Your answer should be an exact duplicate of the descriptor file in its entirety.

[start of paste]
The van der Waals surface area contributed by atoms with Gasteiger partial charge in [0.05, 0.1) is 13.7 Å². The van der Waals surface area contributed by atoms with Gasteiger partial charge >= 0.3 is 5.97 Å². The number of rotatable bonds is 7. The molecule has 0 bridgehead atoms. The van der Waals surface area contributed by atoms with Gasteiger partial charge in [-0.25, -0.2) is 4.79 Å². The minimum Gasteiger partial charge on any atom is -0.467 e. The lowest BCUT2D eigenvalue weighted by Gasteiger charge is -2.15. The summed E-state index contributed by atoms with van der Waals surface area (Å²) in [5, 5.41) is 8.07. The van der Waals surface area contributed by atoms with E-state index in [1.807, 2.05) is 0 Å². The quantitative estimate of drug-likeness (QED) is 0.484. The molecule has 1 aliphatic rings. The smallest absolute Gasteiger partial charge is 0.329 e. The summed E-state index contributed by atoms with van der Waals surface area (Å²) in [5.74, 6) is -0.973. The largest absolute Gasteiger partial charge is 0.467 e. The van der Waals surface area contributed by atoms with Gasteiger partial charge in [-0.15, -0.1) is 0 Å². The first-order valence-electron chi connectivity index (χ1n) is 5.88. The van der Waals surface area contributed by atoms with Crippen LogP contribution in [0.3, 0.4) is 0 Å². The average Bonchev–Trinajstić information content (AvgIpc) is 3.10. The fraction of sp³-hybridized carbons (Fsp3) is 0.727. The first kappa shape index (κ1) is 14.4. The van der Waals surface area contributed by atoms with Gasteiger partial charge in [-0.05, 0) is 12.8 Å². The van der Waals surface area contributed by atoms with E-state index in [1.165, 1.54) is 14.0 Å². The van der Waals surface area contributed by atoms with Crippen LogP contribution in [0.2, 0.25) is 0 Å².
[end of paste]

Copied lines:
The van der Waals surface area contributed by atoms with Gasteiger partial charge in [0.05, 0.1) is 13.7 Å². The van der Waals surface area contributed by atoms with Gasteiger partial charge >= 0.3 is 5.97 Å². The number of rotatable bonds is 7. The molecule has 0 bridgehead atoms. The van der Waals surface area contributed by atoms with Gasteiger partial charge in [-0.25, -0.2) is 4.79 Å². The minimum Gasteiger partial charge on any atom is -0.467 e. The lowest BCUT2D eigenvalue weighted by Gasteiger charge is -2.15. The summed E-state index contributed by atoms with van der Waals surface area (Å²) in [5, 5.41) is 8.07. The van der Waals surface area contributed by atoms with E-state index in [1.807, 2.05) is 0 Å². The quantitative estimate of drug-likeness (QED) is 0.484. The molecule has 1 aliphatic rings. The smallest absolute Gasteiger partial charge is 0.329 e. The summed E-state index contributed by atoms with van der Waals surface area (Å²) in [5.74, 6) is -0.973. The largest absolute Gasteiger partial charge is 0.467 e. The van der Waals surface area contributed by atoms with Gasteiger partial charge in [-0.15, -0.1) is 0 Å². The first-order valence-electron chi connectivity index (χ1n) is 5.88. The van der Waals surface area contributed by atoms with Crippen LogP contribution in [0.3, 0.4) is 0 Å². The average Bonchev–Trinajstić information content (AvgIpc) is 3.10. The fraction of sp³-hybridized carbons (Fsp3) is 0.727. The first kappa shape index (κ1) is 14.4. The van der Waals surface area contributed by atoms with Gasteiger partial charge in [-0.05, 0) is 12.8 Å². The van der Waals surface area contributed by atoms with E-state index in [1.165, 1.54) is 14.0 Å². The van der Waals surface area contributed by atoms with Crippen LogP contribution in [0.2, 0.25) is 0 Å².